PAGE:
In the 2010 annual report from the sheriff's office, 54 people were listed as validated gang members, but there was no mention of gang-related incidents outside the schools.

"We don't think it's reached the place of where we should be overly alarmed by it," Hammond said. "We're just cognizant of it in tracking some of these people."

Best practices

Ken Chilton, president of the Ochs Center, said better data will be needed to tackle the gang issue at all levels.

"Data on the front end, if it's bad, we're not going to have good outcome measures to see if things are changing or not," he said. "It can either skew it and make the programs look great or make them look bad."

Hammond and Dodd said their departments need more direction after learning that better recordkeeping practices are needed.

"I'm not sure what they mean by 'best practices,'" Hammond said.

Dodd said he is "a little disappointed that our data submissions were lumped in with all law enforcement and characterized as 'inaccurate and incomplete.'"

"From discussions that I had midway through the assessment with Dr. Chilton, it was my understanding that we had provided the lion's share of the law enforcement data, and he seemed to be satisfied with the data that had been collected. We will take the criticism and learn from it," Dodd said.

The assessment can be a useful tool for law enforcement to combat gangs if departments follow the suggestions, said Bruce Ferrell, president of the National Alliance of Gang Investigators' Associations.

The group represents 20,000 investigators in 43 states and offers free training for law enforcement when coordinated through the National Gang Center.

"A lot of it's just training," he said. "That's why the assessment is so important. It tells you where the issues are and helps you identify where to place your resources."

Ferrell worked for the Omaha Police Department for 23 years, including nine years as a gang investigator. He has been reading news stories on Chattanooga's gang problems for more than a year now. He said patrol officers and investigators must be trained on what to look for and encouraged to document gang incidents and other data. Chattanooga officers receive gang training on an annual basis.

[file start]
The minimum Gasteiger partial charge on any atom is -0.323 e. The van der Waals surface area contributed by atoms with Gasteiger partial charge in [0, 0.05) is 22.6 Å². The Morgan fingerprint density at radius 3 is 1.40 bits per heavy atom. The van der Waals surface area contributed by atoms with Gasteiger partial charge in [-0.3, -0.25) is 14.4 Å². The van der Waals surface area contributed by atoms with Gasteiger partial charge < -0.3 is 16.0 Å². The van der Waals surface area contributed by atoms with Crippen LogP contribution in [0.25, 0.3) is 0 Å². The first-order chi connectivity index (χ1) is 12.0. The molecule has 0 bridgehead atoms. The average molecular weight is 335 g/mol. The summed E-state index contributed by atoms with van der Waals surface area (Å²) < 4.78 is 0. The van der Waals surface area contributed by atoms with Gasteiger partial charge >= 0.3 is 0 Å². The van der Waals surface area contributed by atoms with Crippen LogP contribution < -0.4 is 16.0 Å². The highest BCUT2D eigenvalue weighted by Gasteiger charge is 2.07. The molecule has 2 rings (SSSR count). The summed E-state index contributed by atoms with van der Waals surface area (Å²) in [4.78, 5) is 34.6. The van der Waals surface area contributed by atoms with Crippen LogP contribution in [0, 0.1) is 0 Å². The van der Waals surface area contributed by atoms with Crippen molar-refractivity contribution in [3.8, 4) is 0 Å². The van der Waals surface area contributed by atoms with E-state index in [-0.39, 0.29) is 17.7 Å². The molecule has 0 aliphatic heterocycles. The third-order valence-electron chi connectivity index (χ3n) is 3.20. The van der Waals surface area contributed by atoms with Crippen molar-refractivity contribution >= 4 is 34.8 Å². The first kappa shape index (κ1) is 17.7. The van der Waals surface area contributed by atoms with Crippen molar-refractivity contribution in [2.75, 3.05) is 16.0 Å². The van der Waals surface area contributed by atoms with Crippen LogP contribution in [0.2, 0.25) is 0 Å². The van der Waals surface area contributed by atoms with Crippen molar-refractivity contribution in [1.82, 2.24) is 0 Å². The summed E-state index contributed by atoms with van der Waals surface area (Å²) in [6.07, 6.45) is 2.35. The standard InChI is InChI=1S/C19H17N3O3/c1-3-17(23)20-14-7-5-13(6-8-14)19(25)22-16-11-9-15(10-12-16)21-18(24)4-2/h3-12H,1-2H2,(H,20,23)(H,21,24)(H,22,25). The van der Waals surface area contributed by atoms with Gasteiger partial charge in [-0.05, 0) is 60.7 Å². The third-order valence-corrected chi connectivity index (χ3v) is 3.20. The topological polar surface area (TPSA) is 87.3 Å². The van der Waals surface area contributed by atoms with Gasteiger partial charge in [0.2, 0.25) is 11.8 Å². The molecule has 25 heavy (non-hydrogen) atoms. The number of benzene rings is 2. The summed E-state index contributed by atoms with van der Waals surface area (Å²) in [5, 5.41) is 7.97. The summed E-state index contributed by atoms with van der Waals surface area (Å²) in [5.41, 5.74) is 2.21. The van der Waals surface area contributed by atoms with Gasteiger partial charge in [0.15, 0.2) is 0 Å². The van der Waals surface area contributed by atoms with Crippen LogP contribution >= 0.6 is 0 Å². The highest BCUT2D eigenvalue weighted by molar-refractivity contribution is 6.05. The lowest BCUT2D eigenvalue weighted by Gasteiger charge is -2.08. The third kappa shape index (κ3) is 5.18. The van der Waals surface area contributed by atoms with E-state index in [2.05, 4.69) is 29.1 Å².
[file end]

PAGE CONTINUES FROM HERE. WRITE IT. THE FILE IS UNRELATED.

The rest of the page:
"Guys need to be reminded, 'These are the guys [gang members] who are operating. Here's their signs and signals. Here's who's active. These are high-profile people. So if you run across them, fill out the field card,'" Ferrell said. "These are the people influencing more crimes."

Omaha police use gun data and crime data as well as maps of suspects' addresses and crime locations to learn where to place resources.

"By tracking the firearms and gang members, we start putting a picture together at the investigative level and patrol level of what's going on in the street," he said.

Moving forward

The gang task force applied for a grant to keep track of gang-related crime data among all law enforcement agencies in Hamilton County. "If we don't get this grant, we still need this [crime analyst] position," said Boyd Patterson, the city's anti-gang coordinator.

Dodd and Hammond are waiting to see if that grant comes through.

"This will be helpful not just for prosecution efforts, but also for the strategic planning of limited resources," Dodd said.

In the meantime, there are no immediate plans to change protocols for collecting data at the departments.

"My position is: We're a member of the [gang] task force. Boyd [Patterson] is the czar, so to speak," Hammond said. "If he calls me up and says, 'Let's take this information and sit down at the round table and talk about where we go from here,' we are ready to do that."